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Neuroscience - Spring 2017

BIOLOGY 210
Molecular Neurobiology
5 credits
McWhorter, Michelle
Prerequisites:  Biology 170 and 180

Neurobiology is a vast area of study which includes the study of the proteins and molecules within neurons to how the brain functions to elicit a particular behavior. This course will cover basic molecular and cellular biology in the context of the nervous system, specifically the neuron. During the semester, the course will discuss neurotransmitters, synapses, receptors, neural development, and the molecular basis of neurodegenerative diseases. The laboratory component of the course will consist of a semester long project to identify genes expressed in the nervous system.

BIOLOGY 221
Pharmacology
4 credits
Pederson, Cathy
Prerequisites:  Biology 170 and 180

Humans interact with many pharmacological agents on a regular basis. This course explores the effects of particular medications on a variety of pathological conditions. The medicines investigated include antidepressants, anesthetics, heart medications, oral contraceptives, fertility drugs, and painkillers. We also focus on some recreational drugs.  Students will learn a little basic physiology, pathology, and medications that treat those illnesses.

BIOLOGY 324
Animal Physiology
5 credits
Stathopoulos, Andrea
Prerequisites:  Biology 170, 180, and Chemistry 162

Animal physiology is the study of animal function. In this course we will explore the mechanisms through which animals maintain homeostasis, and how the activities of cells, tissues, organs, and organ systems are regulated. In this course we will study the evolution, adaptive significance, and ecological relevance of several physiological traits. We will use a comprehensive approach to understand how animals function within an ecological context, by examining adaptations ranging from the molecular to the organismal level of organization.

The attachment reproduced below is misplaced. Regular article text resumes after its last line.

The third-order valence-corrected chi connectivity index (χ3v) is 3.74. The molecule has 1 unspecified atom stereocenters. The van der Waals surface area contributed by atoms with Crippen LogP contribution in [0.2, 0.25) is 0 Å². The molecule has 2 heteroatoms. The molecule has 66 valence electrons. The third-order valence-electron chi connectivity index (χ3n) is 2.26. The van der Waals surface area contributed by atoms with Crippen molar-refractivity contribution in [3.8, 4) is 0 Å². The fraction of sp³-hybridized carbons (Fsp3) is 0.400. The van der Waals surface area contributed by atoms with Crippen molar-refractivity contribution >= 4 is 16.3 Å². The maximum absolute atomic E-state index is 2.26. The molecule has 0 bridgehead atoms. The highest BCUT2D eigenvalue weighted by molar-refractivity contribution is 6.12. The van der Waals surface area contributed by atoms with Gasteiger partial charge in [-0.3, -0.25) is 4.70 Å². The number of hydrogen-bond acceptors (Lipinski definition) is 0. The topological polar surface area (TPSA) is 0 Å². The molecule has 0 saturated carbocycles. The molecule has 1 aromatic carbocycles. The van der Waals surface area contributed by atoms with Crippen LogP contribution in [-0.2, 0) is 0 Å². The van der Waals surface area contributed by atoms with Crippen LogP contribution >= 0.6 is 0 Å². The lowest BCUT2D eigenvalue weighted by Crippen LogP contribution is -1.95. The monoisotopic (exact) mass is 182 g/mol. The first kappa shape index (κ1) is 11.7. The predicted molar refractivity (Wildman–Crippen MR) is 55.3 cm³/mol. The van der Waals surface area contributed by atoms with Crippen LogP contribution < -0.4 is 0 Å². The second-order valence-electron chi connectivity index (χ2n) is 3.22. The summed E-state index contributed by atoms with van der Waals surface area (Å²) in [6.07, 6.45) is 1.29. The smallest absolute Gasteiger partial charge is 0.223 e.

BIOLOGY 325
Human Anatomy and Physiology
I
5 credits
Pederson, Cathy
Prerequisites:  Biology 170 and 180 and one upper-level biology course

Students will learn about the major systems of the human body in both lecture and laboratory. Topics to be discussed include the musculoskeletal, nervous, endocrine, and reproductive systems. Disease states will also be discussed.  Laboratories will focus on the anatomy and physiology of each system as they are discussed in the lecture portion of the course. Laboratories will include dissection. Assessment will include 3 written examinations, lab practical examinations, and a final examination. Offered every year.

MATH 327
Statistical Modeling
4 credits
Andrews, Douglas
Prerequisite:  MATH 127 or MATH 227 or PSYC 107 or BUSN 110 or PSYC 201 or BUSN 210

In this second course in statistics, concepts and methods from introductory statistics – especially regression and analysis of variance – are reviewed and then extended. The focus will be on principles and techniques for modeling real-world phenomena, using any combination of predictor variables. Students will learn strategies for selecting and constructing models, criteria for assessing and comparing models, and tools for making formal inferences using these models. Class sessions include discussion of conceptual issues with practice in data analysis, and they put strong emphasis on interpreting and communicating the results of analyses. Students carry out projects in which they design studies, collect and analyze data, and present their findings. Writing Intensive. Mathematical-reasoning intensive.

PSYC 321B
Learning, Memory & Cognition
5 Credit Hours
Anes, Michael
Prerequisite: Psychology 120 and Psychology 207

This is a course in which we study major operations of the human mind; perceiving, remembering, acting, and thinking.  Specific areas of coverage include attention, visual search and object recognition, visual memory, general memory mechanisms (working and long-term), language, imagery, reasoning, and judgment. We will discuss learning and memory in other species as well, and attempt to draw parallels that inform our understanding of human cognition. Specific proposals about how the mind accomplishes particular tasks (models) have been advanced in the short, 50-year history of modern cognitive psychology. We will see how these models have been tested, in part by participating in replications of classic cognitive psychology experiments. Data, including the data we generate ourselves, will be discussed in detail. We will write APA-style papers describing the nature of these tasks, the methods used, and the results obtained in the tasks. Finally, we will plan and execute group experiments. Writing Intensive.

PSYC 211N
Sensation and Perception
4 Credit Hours
Woehrle, Nancy
Prerequisite: PSYC 110N

Study of the sensory systems and human perception from physiological, sensory, psychophysical, information-processing and cultural perspectives.

 

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